Ask people to spell your domain name
Among the common mistakes made when choosing a domain name is the mistake of spelling a word. You probably think that your domain is easy to spell, but it does not mean that it is the case for everyone. The only way to ensure this is to ask your entourage to do so.
If people incorrectly spell your domain name, then you may need to address this issue by registering the domain.
Brainstorm on every variation of your domain name
Beyond spelling, think also of grammar and conjugation. If, for example, your name is lawyer-townname.com, you would probably not want to miss potential customers who would go to lawyers-townname.com, either because they have typed this address by mistake of because they expected your law firm to be written in the plural. If many domainers know the interest and values of plural names you should guard against them and register your domain name before they do so. The same is true for nouns and adjectives which may be accorded in gender, masculine and feminine.
Also explore the grammatical variations of the words in your domain name. For example, if your domain name contains the word “falling”, you should consider versions with “fall”, “fell”, “fallen” … A word can become a noun, an adjective, an adverb.
If your domain name is composed of two or more words, consider buying composite versions: if you have registered hotspings.com, it would be good to register hot-spings.com, and vice versa. Small SEO advice: prefer the dash – to the underscore _, most SEO experts agree that choosing the separator – gives better results to the search engines.
Think of all the homonyms your domain name might have (see our previous advice on how people spell your name).
If you are worried that your brand will be badly buzzed one day, perhaps you should take the lead in preventing a future complaint site from being registered as a domainname-fraud.com. An example: the site Disney-sucks.com. Unfortunately, when it comes to criticizing, haters will always know how to find an original domain name to express at leisure how much they do not like you or that your site sucks …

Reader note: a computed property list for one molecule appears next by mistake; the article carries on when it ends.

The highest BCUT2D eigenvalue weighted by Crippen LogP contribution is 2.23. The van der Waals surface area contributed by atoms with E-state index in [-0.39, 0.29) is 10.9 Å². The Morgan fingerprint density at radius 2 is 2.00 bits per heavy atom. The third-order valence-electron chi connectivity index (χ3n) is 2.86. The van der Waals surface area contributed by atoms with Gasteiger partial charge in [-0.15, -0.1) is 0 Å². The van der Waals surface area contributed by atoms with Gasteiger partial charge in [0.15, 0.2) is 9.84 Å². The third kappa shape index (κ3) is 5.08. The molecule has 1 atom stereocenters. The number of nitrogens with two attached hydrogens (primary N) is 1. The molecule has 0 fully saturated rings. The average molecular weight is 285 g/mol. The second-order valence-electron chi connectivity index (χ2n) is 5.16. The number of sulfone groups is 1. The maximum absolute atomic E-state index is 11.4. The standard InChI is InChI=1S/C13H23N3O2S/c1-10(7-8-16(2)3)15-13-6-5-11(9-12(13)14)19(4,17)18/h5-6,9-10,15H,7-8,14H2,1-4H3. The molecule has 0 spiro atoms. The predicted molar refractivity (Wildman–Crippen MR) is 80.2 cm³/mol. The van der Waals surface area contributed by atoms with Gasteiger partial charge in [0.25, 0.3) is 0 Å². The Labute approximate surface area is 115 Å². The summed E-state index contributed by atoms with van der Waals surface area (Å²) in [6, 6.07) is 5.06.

Not only you will have to decline your domain name according to different spellings, but you will probably have to consider hundreds of different extensions. Even if you are satisfied with your domain name and feel that you don’t need to decline it with different nearby spellings, and that no one will be mistaken, maybe you should register your domain with different TLDs.
Again, you’re going to have to register a significant number of domains, at least if your budget is not one of your primary concerns. With so many extensions available (and not to mention the new TLDs that come out almost every week), it seems almost impossible to register your domain name with each TLD. That’s why you need to be strategic.
If your website is targeted to French speakers, you will need to consider the national top-level domain extensions (ccTLDs) such as .FR, .CH, .BE and probably .CA for French-Speaking Canadians.
At the same time, there are generic top-level domains (gTLDs) that need to be evaluated: .COM, but also .OR, .NET, .INFO, .NAME, .PRO, etc. Depending on the theme of your site, some generic extensions can echo your theme: .PHOTOS, .NINJA, .TRADE, .CLUB …
In summary, having domains with multiple spelling alternatives is ideal for visitors to your site because they have a better chance of accessing your website in the event that they make a mistake in entering your domain name. The question is whether it’s worth it for your business!
It is impossible to register all the possible spellings of your domain name with each time a different domain extension, so the best solution is to be strategic. Try to identify the most likely options, ie what are the “bad spellings” of your domain name that users may typically type most frequently. And depending on this, consider purchasing additional matching domain names. Once you have done these records, check your attendance statistics to see how many visits were made to your main site by misspelled domains or in different extensions. So, you’ll know if the investment was worth it and then decide whether to continue with the renewal of your domain names or not.
By taking the time to brainstorm around your domain name and investing in similar domain names, you will also protect your business against possible threats to your reputation, brand and possible brand misappropriation. The relatively low cost (even if it depends on the name and extension) for registering a domain is only a small price to pay in relation to added value and security for your business. Think of registration fees as a kind of online insurance policy: it will cost you much less than possible negative repercussions, such as a Syrelli procedure for example.
If you think buying variations of your domain name is a good solution, you should check on youdot.io if they are available. 😉